Dshape, Andrew Rella and John Sheridan of The Sheridan Corporation Awarded $90,000 for Their Waterfront Construction Ideas

New York City Economic Development Corporation (NYCEDC) today announced the winners of Change the Course – The NYC Waterfront Construction Competition – which is designed to provide innovative and cost-saving solutions for completing marine construction projects and maintaining waterfront infrastructure in New York City. The three winners will be awarded a total of $90,000 for their selected ideas, and will present to New York City agency representatives and maritime construction professionals, potentially leading to the ideas being incorporated into future NYCEDC waterfront projects.  The awards are a result of a two-phase competition launched by NYCEDC in the fall of 2012 which led to submissions from leading experts across the globe seeking to transform New York City’s waterfront and ensure its sustainability in the 21st century and beyond. The winners were officially announced this morning at the Change the Course Symposium, held at the National Museum of the American Indian in Lower Manhattan.
“Reclaiming and transforming New York City’s hundreds of miles of waterfront has long been a key piece of the Bloomberg Administration’s overall economic development strategy,” said NYCEDC President Seth W. Pinsky. “Now, in the wake of Hurricane Sandy, establishing a long-term vision for our waterfront has taken on even greater importance. The winning ideas selected as a result of this competition will allow us to address the needs of our City’s aging infrastructure in both an innovative and cost-effective manner, ensuring the sustainability of one of our City’s greatest assets.”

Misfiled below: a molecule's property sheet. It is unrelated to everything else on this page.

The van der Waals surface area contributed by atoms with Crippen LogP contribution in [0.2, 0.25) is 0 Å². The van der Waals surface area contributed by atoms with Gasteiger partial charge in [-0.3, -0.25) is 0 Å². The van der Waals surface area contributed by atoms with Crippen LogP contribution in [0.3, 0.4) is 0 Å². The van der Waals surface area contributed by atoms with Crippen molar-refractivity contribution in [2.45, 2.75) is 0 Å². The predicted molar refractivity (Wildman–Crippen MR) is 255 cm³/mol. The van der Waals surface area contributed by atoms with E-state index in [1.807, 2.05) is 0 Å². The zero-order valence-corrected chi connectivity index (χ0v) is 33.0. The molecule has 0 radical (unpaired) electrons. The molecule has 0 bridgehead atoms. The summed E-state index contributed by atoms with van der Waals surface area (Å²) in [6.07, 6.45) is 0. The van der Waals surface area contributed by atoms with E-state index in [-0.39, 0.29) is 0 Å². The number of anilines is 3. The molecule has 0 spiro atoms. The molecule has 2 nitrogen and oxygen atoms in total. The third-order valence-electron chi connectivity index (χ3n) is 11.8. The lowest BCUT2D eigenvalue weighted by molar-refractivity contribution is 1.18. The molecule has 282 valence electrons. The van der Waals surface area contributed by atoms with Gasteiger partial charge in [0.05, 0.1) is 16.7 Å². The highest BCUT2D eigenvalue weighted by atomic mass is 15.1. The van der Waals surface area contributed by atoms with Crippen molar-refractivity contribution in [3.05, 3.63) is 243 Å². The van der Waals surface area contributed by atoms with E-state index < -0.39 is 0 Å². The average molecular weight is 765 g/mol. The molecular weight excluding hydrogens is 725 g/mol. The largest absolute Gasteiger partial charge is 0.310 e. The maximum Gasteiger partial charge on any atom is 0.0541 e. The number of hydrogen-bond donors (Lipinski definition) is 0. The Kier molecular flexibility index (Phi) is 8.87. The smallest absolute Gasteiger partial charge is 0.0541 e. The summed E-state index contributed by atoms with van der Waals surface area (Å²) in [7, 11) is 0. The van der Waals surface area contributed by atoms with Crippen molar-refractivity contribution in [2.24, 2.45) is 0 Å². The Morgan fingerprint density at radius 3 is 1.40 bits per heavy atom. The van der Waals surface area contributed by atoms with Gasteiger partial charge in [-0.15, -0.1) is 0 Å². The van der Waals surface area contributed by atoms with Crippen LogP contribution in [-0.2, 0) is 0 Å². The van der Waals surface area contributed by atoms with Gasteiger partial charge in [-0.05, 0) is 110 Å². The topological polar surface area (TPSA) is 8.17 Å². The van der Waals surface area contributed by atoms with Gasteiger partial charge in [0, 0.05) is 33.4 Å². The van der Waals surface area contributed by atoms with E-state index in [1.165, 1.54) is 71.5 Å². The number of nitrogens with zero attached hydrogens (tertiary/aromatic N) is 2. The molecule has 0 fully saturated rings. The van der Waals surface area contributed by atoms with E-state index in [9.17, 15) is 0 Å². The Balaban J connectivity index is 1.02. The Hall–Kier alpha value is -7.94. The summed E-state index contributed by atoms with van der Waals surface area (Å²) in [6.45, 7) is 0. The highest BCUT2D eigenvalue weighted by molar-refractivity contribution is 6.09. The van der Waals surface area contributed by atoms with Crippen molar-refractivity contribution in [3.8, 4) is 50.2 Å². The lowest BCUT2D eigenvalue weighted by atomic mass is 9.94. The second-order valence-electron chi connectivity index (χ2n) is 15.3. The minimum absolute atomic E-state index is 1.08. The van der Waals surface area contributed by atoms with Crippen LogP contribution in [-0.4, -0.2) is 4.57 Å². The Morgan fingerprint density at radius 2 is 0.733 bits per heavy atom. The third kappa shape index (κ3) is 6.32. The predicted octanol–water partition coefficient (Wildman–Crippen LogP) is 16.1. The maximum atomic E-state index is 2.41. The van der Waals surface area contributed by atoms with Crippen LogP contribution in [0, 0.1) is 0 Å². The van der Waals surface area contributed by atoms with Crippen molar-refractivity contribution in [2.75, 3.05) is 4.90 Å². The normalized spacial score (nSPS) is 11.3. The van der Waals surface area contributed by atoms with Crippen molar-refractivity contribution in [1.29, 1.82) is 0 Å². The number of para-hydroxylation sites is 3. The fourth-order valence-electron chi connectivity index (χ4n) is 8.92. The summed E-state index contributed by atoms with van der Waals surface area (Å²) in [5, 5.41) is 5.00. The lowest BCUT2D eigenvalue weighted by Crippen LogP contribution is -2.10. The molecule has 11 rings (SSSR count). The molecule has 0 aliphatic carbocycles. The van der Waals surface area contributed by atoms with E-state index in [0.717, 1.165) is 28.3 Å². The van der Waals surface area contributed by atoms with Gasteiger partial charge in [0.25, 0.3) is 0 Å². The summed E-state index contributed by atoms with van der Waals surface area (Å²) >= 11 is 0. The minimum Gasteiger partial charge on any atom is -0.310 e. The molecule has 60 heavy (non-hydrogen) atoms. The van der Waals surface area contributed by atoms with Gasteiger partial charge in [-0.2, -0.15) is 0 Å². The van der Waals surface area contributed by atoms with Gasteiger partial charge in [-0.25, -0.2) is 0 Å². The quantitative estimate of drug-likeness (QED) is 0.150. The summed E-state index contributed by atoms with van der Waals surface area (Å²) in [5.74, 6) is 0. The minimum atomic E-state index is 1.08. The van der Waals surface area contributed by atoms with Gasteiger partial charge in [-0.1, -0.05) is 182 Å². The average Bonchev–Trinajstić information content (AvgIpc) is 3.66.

The selected winners for Change the Course are:
•    Dshape ($50,000 First Place Winner) – DShape’s ‘Digital Concrete’ resolves a number of issues regarding the restoration of piers, piles and seawalls that populate New York’s waterfront.  By 3D scanning, then 3D printing concrete, one combines the best of precast and cast-in-place methods.  The advantages of quality control in fabricating off-site yet being able to closely fit the encasements, blocks or extensions to the surface that they are nestled into has a number of advantages, including lower costs, better quality control (thus longer life), lower labor mobilization and quicker delivery and installations.  Furthermore, there is a potential opportunity to rejuvenate the waterfront by letting artists leverage the total freedom of design to add an aesthetic touch without a significant added cost. Dshape estimates the potential cost savings to NYC by utilizing its technology across all 565 miles of shoreline to be $2.9 billion.

•    Andrew Rella ($25,000 Second Place Winner) – Oysters are normally cultured near the surface because this is where the highest flow rates are, and therefore where there is the highest transfer rate of the phytoplankton and algae that the oysters feed on.  By down-welling highly oxygenated and nutrient enriched surface water through the means of a wave pump to oysters being grown at deeper depths, the quality of the water surrounding the oysters will be improved and will result in improved growth and decreased mortality rates.  Increasing the oyster population in a body of water could have dramatic positive effects, creating nesting grounds and improving the water quality.  Since it has been proven that oysters are capable of increasing the structural strength of the concrete which they grow upon, developing methods that encourage growth at greater depths will allow for more surface area to be covered, strengthening and protecting a higher percentage of the structure.